Follow the 7 Ps of entrepreneurship success

Years of military service can crush the passion out of you, but running a business can restore your enthusiasm.

The Canadian military may be best known for peacekeeping, but it’s also home to ambitious entrepreneurs who are eager to disrupt the status quo. Last month, 19 active or recently discharged Forces personnel took part in a week-long business bootcamp at Memorial University in St. John’s, Nfld.; this month, two more programs take place in Laval, Que., and Regina.

What kind of entrepreneurs do soldiers and sailors make? To find out, I eavesdropped on a panel of Newfoundland entrepreneurs talking shop with the attendees of the Prince’s Operation Entrepreneur in St. John’s. (The program is administered and funded by the Prince’s Charities Canada, which oversees the Canadian philanthropic activity of Charles, Prince of Wales, and the Canadian Youth Business Foundation.)

Three panel members were Forces veterans:

Brent Beshara, a 24-year veteran who served as a Navy Bomb Disposal Diver and in the Special Forces before retiring in 2007. Today he is a custom knife-maker and master bladesman, and sells high-performance daggers through BESH Knives in Holyrood, NL. He also organizes community art events with his wife, artist Keli-Ann Pye-Beshara.

Naval lieutenant Scott Harrigan, with 20 years’ service, runs two Halifax-based businesses in his spare time: Mariner Dog Products, which makes high-end dog leashes, and Glorope Canada, which sells glow-in-the-dark products ranging from dog collars to safety vests and marine products.

Ian Dawe, a 10-year Forces veteran who retired in 2010. He has moved into real estate development, property management and home inspections.

The three civilians on the panel were Ron Ellsworth, who has worked in telecom, technology, and real estate; Andy Newman, who started St. John’s first new commercial FM radio station in 20 years; and Greg Leaman, a designer and laser engraver who owns Engravable Designs Inc.

Based on their experience on the business battlefields, the panel discussed what you might call the Seven Ps of entrepreneurship.

Partner Don’t try to take on the whole world by yourself. Partners can supply skills, experience, contacts or resources you don’t have. If you’re just starting out and don’t know the ropes, Ellsworth said, “Look for someone who has done it for 25 or 30 years.” Mesh your energy with their experience.

Protect yourself legally A partnership agreement can help you and your partners know what to do when disputes arise, or one person wants out. One entrepreneur said he and his 50-50 partner don’t have such an agreement: “If he says ‘black’ and I say ‘blue,’ we have a problem.”

“I wish I’d had more clearly written documents,” Dawe agreed. “I wish I’d dealt with problems as soon as they came up, rather than let them go.”

Orals agreement aren’t enough, Newman added: “Who can remember what was said that night after our 14th beer?”

Prioritize your mission and vision “A mission statement clarifies everything,” Beshara said. “It defines your product or service. And when things go rough, you ask yourself, ‘Is this in alignment with our mission statement?’ If not, you realign the product, or the vision.”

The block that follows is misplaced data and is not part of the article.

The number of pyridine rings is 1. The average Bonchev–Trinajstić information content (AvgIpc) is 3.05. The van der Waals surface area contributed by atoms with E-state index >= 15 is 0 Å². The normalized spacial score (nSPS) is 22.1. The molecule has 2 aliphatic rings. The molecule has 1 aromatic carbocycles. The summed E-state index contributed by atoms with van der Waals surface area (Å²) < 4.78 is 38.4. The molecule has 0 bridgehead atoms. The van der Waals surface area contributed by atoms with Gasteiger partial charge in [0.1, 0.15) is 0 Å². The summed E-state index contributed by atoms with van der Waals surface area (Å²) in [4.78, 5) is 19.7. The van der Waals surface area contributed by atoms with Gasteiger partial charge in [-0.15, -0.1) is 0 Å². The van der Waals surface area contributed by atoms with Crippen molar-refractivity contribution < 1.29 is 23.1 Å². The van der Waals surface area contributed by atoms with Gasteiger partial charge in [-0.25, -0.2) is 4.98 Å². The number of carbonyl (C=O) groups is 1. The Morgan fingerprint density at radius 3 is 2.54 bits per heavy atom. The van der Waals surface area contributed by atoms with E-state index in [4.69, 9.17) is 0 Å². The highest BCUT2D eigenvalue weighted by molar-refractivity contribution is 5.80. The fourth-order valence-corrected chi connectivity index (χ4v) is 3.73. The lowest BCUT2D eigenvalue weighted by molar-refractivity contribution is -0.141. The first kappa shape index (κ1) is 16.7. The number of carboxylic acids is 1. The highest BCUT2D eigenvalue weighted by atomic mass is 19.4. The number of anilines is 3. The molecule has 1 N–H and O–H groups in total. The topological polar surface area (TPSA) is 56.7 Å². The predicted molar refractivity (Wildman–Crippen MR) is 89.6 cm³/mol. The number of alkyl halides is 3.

Product quality is paramount “Work really hard to produce the best product or service you can,” Leaman said. Beshara, whose custom knives sell for up to $1,500, offered a warning from his own experience. Recently, he said, “We sent out a product sample that wasn’t very good, and we’ve been playing catch-up ever since.”

Newman added that your personal commitment has to be gold: “If you have a problem, or can’t meet a target, don’t wait till the last minute to tell the customer. If you promise something, you have to be able to deliver it.”

Postpone hiring employees The panel agreed that full-time employees can make a huge dent in a small company’s capital. “The last thing you want to do is hire people,” Ellsworth said. “That means you have to make a lot more money.” Contract out non-core tasks such as bookkeeping, tracking inventory, or website maintenance, the panel agreed. Know what you are best at, Beshara said, and find qualified part-timers to do the rest. Above all, keep personal control over the tasks that form the company’s lifeblood: “You don’t want to hire someone to oversee the product and the creativity.”

“Once your business starts growing, it gets easier,” Dawe noted.

Pull out when you’re feeling overwhelmed Beshara was juggling a wide range of potential opportunities when he decided to cut himself a break. “We’re getting rid of most of those projects, and just keeping the best,” he said. “There is a huge relief in saying No. It brings us happiness and joy.”

“Some of your  ideas could be sapping your energy,” Newman added. “Focus on your core.”

Passion Time and again, the entrepreneurs noted the importance of passion and personal commitment for entrepreneurs. “Take on something you enjoy doing,” Ellsworth said. “If it’s work, don’t do it. You really have to love what you do.”

One panelist noted that years of military service can crush the passion out of you, but running a business can restore your enthusiasm. “In the service, it’s sit down and shut up and get in line,” he said. “But in business you have to be creative and passionate. It opens up a whole new world.”

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